Gateway: Living

Could theater be the key to longevity? Sound Vista Village Storytellers might be on to something

The Sound Vista Storytellers read lines from the play “The Brazilian Cat” written by Conan Doyle during a Sept. 9 performance at Sound Vista Village.
The Sound Vista Storytellers read lines from the play “The Brazilian Cat” written by Conan Doyle during a Sept. 9 performance at Sound Vista Village. Courtesy

Ninety-two-year-old Maria Scott is an actress in the making, and she is pretty excited about what lies ahead for herself and a number of her friends living at Sound Vista Village in Gig Harbor.

The opportunity to perform in a setting that worked for the residents of Sound Vista Village dropped in their lap when Kathleen McGilliard, a professional in the performing arts, came into their lives.

McGilliard has a lifetime of experience in directing and teaching and, before her retirement, ran the Performance Circle and Encore Theater. Now she works with senior citizens and says it suits her just fine.

McGilliard’s mother, who passed away at 97 years old, was living at The Lodge at Mallard’s Landing in Gig Harbor when she approached the facility about running the Reader’s Theater in 2014. The facility was enthusiastic about the opportunity it presented for their residents and McGilliard began recruiting her actors on the spot.

“The actors don’t move around — they remain seated and do not wear costumes or have props. It is like a radio drama,” said McGilliard, who attributes her mother’s longevity to her lifetime involvement in the theater.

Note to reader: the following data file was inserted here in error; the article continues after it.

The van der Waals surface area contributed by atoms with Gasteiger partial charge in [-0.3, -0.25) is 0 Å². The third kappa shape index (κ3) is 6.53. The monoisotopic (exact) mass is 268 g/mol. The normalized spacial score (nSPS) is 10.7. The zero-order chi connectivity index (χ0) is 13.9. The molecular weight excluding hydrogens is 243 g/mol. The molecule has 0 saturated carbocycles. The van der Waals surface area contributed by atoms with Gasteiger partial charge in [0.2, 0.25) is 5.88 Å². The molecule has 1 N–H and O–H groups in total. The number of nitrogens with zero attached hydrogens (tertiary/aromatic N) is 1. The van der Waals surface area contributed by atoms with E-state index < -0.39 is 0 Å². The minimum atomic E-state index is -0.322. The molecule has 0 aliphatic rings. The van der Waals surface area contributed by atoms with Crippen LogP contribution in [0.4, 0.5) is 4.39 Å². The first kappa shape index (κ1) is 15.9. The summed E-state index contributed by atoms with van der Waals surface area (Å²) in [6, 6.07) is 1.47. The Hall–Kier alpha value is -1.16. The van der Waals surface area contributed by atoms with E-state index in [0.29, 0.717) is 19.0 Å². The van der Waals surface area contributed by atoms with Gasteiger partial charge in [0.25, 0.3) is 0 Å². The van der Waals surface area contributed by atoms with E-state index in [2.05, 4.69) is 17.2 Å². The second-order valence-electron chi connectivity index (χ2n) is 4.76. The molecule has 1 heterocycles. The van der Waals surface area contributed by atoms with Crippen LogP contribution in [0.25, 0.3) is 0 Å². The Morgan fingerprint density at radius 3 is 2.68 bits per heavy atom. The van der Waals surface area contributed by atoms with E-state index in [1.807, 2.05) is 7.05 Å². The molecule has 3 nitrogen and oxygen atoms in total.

Facial expressions and voice volume lend themselves to the performances, and everyone is welcome to join in the fun.

Regular rehearsals take place so when the performance occurs, all the actors feel comfortable and confident with their assigned parts in the program.

Recently five actors performed “The Brazilian Cat,” written by Arthur Conan Doyle, much to the delight of audience members. Actors ranged from 72 to 92 years old.

Maria Scott played the part of Lucinda.

“We had rehearsals once a week to make sure that we learned our parts and didn’t have to memorize, and performed the play for our residents and their relatives and anyone else who wanted to attend,” Scott said.

Scott was amazed as how the actors were able to express feelings through their voices.

“At first we started off very quietly and seemed to be afraid to speak out, and suddenly we progressed to talking out loud with confidence,” she said.

Everyone is welcome at the table, said McGilliard.

“I usually do a little spiel and encourage everyone. If there are concerns about what they can do, I give them a smaller part and gradually move them up into something larger,” she said.

McGilliard works closely with the actors and said they all come for different reasons.

“Some truly enjoy theater and get a kick out of being creative and dramatic, and they all get to exercise their brains logically and creatively,” she said, adding that the very act of performing and practicing helps with memory issues.

One of the residents who performed in a play said her doctor noticed a difference in her cognition.

“I was pretty pleased to hear that,” said McGilliard.

Ana Maria Scott said her mother looks forward to the rehearsals and the performances.

“She adores it and it is the highlight of her life,” Ana Maria said. “Even though the actors are sitting, the characters are interacting among themselves.”

Kristi Knox, executive director of Sound Vista Village, said the rehearsals and performances have upped the game for the residents.

“It has been so good for the residents and they look forward to it every week,” Knox said.

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